Quite. It is a piece of ‘received wisdom’ that has arisen overnight. Will Self has made a literary career out of mocking all sorts of people who would count as ‘losers’, His stuff is not my cup of tea but no one has suggested he should be shot for it. And now suddenly he is piously waffling about the satire he believes in being some vehicle of the (supposed) oppressed ‘punching upwards’. It’s Self-serving bollocks.

    Lamia

    February 5, 2015 at 5:05 pm

  8. Exactly Dave, there have been careful cartoon by cartoon analyses, there have been sensitive and deeply informed articles by people who really know Charlie, there have been countless political writings setting the context in which an anti-Establishment Charlie works in, I have translated their very words in the the post-atrocity Charlie….

    Lamina, true.

    But the SWP (and others, Galloway says the same) definition of satire is simply particularly stupid.

    Another classic apart from the Simpsons, South Park, Family Guy, Peep Show, Fresh Meat, etc: think of Swift’s Yahoos – aimed at all human beings.

    http://www.cliffsnotes.com/literature/g/gullivers-travels/character-analysis/the-yahoos

    Andrew Coates

    February 5, 2015 at 5:06 pm

  9. This is quite incredibly moving,

    (Background: In the month before she died Elsa Cayat received a pair of identical phone calls: “You dirty Jew. Stop working for Charlie Hebdo. If you don’t, we will kill you.” Concerned, this eminent Parisian psychiatrist and psychoanalyst, who contributed a fortnightly column to the satirical magazine, discussed these messages with her family. “We decided they were only verbal garbage,” said her younger brother, Frederick. “We didn’t think it could actually happen.”

    On the morning of Wednesday 7 January, however, Elsa Cayat was the only woman singled out to be murdered in the attack on the offices of Charlie Hebdo. “It seems she was selected to be executed because she was Jewish,” said her cousin Sophie Bramly, a film producer and author. “They had a list of who they wanted to shoot and said they weren’t killing the women. But she was the only woman who wasn’t spared.”)

    http://www.independent.co.uk/news/people/news/doctor-elsa-cayat-psychoanalyst-who-wrote-for-charlie-hebdo-and-was-murdered-in-the-terrorist-attack-on-the-magazine-9973719.html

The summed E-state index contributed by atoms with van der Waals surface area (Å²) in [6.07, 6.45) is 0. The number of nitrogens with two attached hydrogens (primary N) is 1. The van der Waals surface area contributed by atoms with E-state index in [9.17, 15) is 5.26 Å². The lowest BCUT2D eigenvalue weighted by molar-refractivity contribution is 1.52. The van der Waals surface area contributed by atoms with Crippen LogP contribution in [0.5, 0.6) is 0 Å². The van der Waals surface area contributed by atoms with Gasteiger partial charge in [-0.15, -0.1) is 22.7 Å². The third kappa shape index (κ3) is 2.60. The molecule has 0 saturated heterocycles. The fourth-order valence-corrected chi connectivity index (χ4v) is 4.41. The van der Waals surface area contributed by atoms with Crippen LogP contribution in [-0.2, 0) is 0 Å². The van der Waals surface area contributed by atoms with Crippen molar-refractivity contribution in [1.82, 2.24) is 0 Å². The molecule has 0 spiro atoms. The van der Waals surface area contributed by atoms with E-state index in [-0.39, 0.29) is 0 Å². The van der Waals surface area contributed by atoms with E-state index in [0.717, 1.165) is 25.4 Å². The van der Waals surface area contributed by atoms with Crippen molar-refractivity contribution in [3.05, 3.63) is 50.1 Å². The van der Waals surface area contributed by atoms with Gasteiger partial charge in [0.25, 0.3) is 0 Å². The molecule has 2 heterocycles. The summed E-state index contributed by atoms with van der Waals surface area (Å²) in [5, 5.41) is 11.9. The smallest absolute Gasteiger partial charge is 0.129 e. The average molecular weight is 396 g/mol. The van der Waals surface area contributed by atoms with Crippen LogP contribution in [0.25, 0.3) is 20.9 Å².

A Eulogy for Elsa Cayat, Who Laughed at Her Killers.

    The following eulogy was given by Rabbi Delphine Horvilleur at the funeral of Elsa Cayat, in Paris, France, on Jan. 15, 2015. It is reproduced, in a translation from the French by Ralph Tarica for Tablet Magazine, with consent of the family.
    Read the original French version of this text / Lire la version française de ce texte.

    Elsa used to begin each of her therapy sessions by saying to her patients: “So, now, tell me!”

    So, I would like for us to listen to her invitation to hear other people’s words, and for us to speak, even if this cemetery is so far removed from her disarrayed office, even if the smoke from her cigarette no longer swirls in the air. Let us tell, at this place, who Elsa Cayat was, who she was for her parents, her brothers and sisters, her family, her partner, her nephews, her patients, her colleagues, for her Charlie Hebdo family, for her daughter.

    We must tell how exceptionally intelligent this woman was, how vivacious she was in her wit and humor that you all knew. We must tell of the life of a woman who was out of the ordinary, as though we were telling a story—and I think she loved stories. Just as she loved books.

    As a teenager she once told her sister: “You ought to read a book a day! Nietzsche, Heidegger, Freud … It doesn’t matter!” That was her minimum diet for culture and for her love of knowledge and for words, as she conceived of them.

    Elsa was passionately in love with books, especially detective stories—because she adored plots and novels that you can’t put down and where the endings, she would say, let you “always discover who the killer was, and even his motive.”

    What killer, what motive bring us here today to accompany her? What would she have said about this plot? Maybe she could have laughed about it, even burst out in a contagious laugh.

    I know how much so many people here miss her presence: her friends, family, patients, colleagues, neighbors. She wove a web of connections with so many people, and no one could remain indifferent to her.

    She created her uniqueness, her way of being beyond the ordinary in so many ways. Including in her psychoanalytic practice about which others will speak better than I. She was neither Freudian nor Lacanian. She was “Cayatian,” a school apart, the school of someone who cherished freedom to the point of continually teaching it to others, the school of someone who can peer deeply into you and tell you exactly where it hurts, who can give you words and show you how to play with them so that language can become a healing device.